EASTERBROOK, Circuit Judge.
Belleville Shoe Manufacturing Company redeemed 550 shares of its stock from Marian Short in 1977, paying $273 per share. Twelve years later Short filed this suit under § 10(b) of the Securities Exchange Act of 1934, 15 U.S.C. § 78j(b), and the SEC's Rule 10b-5, 17 C.F.R. § 240.10b-5, contending that Belleville (a closely-held, family corporation) and its controlling shareholders had defrauded her about the value of the shares. They painted a gloomy picture of the firm's prospects in 1977; it has prospered since. Short depicts her brother Homer Weidmann, an officer of Belleville, as her principal business adviser and contends that she delayed filing suit because Weidmann repeatedly assured her that she had received a fair price in 1977.
The district court dismissed the case under Fed.R.Civ.P. 12(b)(6), concluding that Short could not escape the statute of limitations. Short relies on state and federal tolling rules. Defendants respond that we should not inquire into tolling because § 13 of the '33 Act, 15 U.S.C. § 77m, which they ask us to apply, sets three years as an unyielding limit. Defendants ask, in other words, that we cease looking to state law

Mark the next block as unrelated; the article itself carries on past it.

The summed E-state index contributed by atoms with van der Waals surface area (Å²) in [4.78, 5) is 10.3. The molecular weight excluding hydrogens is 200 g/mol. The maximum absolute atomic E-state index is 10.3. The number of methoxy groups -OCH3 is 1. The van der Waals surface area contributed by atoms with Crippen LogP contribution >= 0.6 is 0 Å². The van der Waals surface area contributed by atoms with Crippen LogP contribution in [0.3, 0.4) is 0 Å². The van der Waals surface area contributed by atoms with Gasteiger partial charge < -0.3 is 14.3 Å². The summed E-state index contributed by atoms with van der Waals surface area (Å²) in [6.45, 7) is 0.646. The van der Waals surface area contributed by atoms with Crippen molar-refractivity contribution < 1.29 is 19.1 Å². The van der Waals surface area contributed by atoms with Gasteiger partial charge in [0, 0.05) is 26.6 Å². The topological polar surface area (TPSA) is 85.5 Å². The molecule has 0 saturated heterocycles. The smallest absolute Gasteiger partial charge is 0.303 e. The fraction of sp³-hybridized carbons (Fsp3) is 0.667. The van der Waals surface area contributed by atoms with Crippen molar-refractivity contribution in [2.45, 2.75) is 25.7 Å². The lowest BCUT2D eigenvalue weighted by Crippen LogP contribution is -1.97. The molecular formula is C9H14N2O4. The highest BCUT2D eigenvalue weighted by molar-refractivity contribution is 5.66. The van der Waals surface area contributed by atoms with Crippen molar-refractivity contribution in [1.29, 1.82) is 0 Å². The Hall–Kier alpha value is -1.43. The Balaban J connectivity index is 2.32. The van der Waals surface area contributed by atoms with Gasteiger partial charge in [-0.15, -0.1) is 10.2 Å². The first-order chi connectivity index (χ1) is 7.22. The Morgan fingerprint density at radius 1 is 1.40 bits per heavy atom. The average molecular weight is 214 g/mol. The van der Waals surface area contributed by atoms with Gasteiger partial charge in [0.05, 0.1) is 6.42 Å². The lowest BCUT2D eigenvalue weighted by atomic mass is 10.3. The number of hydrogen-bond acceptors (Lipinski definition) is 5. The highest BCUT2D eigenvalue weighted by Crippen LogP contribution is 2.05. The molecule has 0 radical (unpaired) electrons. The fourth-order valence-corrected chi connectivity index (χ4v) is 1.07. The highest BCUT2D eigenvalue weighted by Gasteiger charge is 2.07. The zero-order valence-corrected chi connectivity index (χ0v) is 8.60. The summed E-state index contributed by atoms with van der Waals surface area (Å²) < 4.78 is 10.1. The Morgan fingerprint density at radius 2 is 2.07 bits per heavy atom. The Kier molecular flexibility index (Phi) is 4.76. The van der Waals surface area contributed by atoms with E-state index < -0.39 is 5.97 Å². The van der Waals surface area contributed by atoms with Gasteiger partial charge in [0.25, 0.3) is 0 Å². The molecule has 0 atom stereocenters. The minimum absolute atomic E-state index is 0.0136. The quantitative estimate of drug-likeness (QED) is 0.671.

For many years we have applied to cases under Rule 10b-5 statutes of limitations borrowed from state blue sky statutes, adding an overlay of tolling principles from state and federal law. Davenport v. A.C. Davenport & Son Co., 903 F.2d 1139 (7th Cir.1990), is the most recent in a line going back at least to Parrent v. Midwest Rug Mills, Inc., 455 F.2d 123, 125-27 (7th Cir.1972). See also, e.g., Norris v. Wirtz, 818 F.2d 1329 (7th Cir.1987); Teamsters Local 282 Pension Trust Fund v. Angelos, 815 F.2d 452 (7th Cir.1987); Suslick v. Rothschild Securities Corp., 741 F.2d 1000 (7th Cir.1984); Goldstandt v. Bear, Stearns & Co., 522 F.2d 1265 (7th Cir.1975); Tomera v. Galt, 511 F.2d 504 (7th Cir.1975). Like the other courts of appeals, we looked to state law because Congress has not enacted a statute of limitations for Rule 10b-5, and could hardly have been expected to — for the right of action under Rule 10b-5 was created by the courts rather than Congress. Section 10(b) itself grants rulemaking authority to the SEC; because it does not create a right of action, it is not accompanied by a statute of limitations.